Stark says that this gas is called Midnight Oil, and that they likely have ten more canisters of it – enough to make much of New York go mad. They seem to be there with that in mind, to punish Stark by having him see his creation destroy his home city. So Stark offers himself as bait – because then they can control what their opponents are doing.
Flash to the hypnotist and Dottie, heading into an airfield. Dottie is out procuring them a plane, via violence, and the hypnotist is in a car listening to the radio – where he hears that Stark will be at a press conference. I love the exchange that followed:
“A new opportunity has arisen.”
“Just since I left the car?”
Couple scenes on, they’ve captured Stark, and taken him to a hangar with one of his hidden planes. It was Dottie who robbed his vault! Which is made better by the fact that he can’t remember her name – which does not amuse Dottie nearly as much as it amuses the audience! The hypnotist then uses a different tactic than he has before. Before, he did positive sorts of hypnotism, to befriend the SSR and get away with things. With Stark, it’s a hypnotism of pain: taking him to his greatest failure.
And his greatest failure is not having found Captain America. The one thing he has done that has caused any good to happen.
So he is easily convinced to go flying out, thinking he is hunting for Cap – though he actually has the deadly payload of the Midnight Oil onboard and he’s headed for a large collection of soldiers. It’s V-E Day.
The team shows up, and send out their only pilot to stop Stark – Jarvis. Meanwhile Peggy fights her way past Dottie to the radio, to try to talk Stark out of it. It’s a close thing – Jarvis almost has to shoot Stark out of the sky. However, Peggy connects with Howard over their shared love for Captain America, the best among them.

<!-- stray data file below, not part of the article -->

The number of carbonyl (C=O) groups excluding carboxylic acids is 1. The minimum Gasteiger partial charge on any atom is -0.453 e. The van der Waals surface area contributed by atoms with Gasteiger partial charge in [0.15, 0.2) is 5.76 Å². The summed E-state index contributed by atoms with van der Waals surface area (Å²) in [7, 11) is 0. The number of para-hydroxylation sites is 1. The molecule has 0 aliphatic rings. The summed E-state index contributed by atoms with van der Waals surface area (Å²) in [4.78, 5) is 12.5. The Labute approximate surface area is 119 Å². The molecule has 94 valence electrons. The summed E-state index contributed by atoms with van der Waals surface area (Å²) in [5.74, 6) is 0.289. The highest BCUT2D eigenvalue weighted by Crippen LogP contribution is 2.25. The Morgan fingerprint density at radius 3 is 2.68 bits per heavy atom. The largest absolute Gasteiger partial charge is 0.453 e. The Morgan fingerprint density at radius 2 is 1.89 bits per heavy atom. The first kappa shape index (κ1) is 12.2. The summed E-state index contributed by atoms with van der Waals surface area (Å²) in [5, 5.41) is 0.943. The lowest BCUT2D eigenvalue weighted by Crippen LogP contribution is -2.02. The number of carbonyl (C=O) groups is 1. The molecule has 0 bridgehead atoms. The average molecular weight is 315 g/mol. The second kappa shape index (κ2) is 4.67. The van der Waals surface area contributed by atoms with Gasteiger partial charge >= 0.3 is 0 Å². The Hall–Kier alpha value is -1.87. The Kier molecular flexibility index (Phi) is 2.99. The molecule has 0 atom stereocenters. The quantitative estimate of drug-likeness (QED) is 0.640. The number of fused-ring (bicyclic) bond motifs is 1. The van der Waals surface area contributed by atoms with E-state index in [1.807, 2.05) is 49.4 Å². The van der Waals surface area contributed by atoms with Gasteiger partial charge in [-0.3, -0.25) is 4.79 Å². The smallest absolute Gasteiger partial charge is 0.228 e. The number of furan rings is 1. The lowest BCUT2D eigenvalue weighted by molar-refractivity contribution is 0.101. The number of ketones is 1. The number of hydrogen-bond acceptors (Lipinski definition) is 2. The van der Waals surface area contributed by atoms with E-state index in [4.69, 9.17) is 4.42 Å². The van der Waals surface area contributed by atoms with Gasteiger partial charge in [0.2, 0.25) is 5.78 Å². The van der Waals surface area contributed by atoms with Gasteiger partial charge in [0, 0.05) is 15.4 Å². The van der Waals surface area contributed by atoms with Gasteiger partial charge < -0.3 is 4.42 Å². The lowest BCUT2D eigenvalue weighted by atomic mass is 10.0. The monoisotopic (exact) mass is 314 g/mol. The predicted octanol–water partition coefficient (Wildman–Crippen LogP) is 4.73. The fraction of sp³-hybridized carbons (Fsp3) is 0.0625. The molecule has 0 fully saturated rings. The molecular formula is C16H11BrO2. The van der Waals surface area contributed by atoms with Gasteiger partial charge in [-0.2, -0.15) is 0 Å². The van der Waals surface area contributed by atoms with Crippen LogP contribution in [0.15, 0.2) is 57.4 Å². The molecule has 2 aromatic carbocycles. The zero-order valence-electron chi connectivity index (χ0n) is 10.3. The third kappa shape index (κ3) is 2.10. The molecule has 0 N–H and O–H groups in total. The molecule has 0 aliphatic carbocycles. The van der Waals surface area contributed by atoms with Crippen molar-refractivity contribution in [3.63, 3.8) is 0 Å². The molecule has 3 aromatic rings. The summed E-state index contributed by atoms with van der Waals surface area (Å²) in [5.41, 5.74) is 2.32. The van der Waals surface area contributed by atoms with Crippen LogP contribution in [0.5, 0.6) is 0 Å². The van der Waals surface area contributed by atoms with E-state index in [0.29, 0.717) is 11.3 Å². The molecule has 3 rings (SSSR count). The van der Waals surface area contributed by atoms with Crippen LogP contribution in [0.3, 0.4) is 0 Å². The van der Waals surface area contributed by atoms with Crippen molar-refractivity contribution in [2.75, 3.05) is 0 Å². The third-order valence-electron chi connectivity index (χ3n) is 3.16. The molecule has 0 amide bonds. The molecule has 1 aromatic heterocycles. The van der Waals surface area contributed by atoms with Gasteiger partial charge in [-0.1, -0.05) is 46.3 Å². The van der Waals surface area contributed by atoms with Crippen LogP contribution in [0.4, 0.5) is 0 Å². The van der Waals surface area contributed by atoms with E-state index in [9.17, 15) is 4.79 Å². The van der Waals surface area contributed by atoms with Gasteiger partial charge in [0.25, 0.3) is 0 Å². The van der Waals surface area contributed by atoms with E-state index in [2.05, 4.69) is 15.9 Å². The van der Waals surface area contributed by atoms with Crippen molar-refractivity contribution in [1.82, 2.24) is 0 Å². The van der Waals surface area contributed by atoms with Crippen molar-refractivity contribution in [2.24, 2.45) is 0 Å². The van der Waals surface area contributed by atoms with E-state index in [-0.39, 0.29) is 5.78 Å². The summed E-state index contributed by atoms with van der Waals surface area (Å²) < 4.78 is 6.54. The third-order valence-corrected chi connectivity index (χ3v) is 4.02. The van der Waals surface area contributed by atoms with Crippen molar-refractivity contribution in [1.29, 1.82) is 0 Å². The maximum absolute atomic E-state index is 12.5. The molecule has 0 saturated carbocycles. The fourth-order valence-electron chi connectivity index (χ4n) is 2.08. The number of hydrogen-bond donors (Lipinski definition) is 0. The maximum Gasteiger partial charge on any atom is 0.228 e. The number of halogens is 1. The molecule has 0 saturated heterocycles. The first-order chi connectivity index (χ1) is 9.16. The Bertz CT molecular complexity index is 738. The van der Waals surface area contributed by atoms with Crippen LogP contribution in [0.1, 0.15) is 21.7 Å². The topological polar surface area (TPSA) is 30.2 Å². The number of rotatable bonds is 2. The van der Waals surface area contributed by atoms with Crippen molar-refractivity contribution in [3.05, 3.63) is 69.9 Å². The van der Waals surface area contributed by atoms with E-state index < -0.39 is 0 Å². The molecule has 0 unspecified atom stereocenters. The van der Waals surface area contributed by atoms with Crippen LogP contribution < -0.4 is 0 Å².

The good guys win, the hypnotist is taken into custody, Dottie escaped. Stark gives Peggy and Angie one of his “smaller” homes to live in. And Jarvis has the best gift – stolen from Howard, who thinks it was lost in the struggles with Leviathan. Captain America’s blood. This Peggy takes out and, in an emotional scene, pours it off of what I am pretty sure is the Brooklyn Bridge.
He was just a boy from Brooklyn.
The Biggest Spoiler
It’s time for a lightning round, and first and foremost, the final scene! The hypnotist is in a Hannibal-Lecter-esque face mask, so he can’t speak. However, his cell mate talks enough for both of them.
Arnim-freaking-Zola. And Hydra begins again.
Final Thoughts on Dottie
I’m happy Dottie lived and escaped, because I have to admit her fight scene with Peggy was not satisfying. It was kind of “yay, Peggy won, of course Peggy won, title character.” Of course, she got kicked out a window, so Peggy did a pretty good job of the fight, but still. We’ll be seeing her again.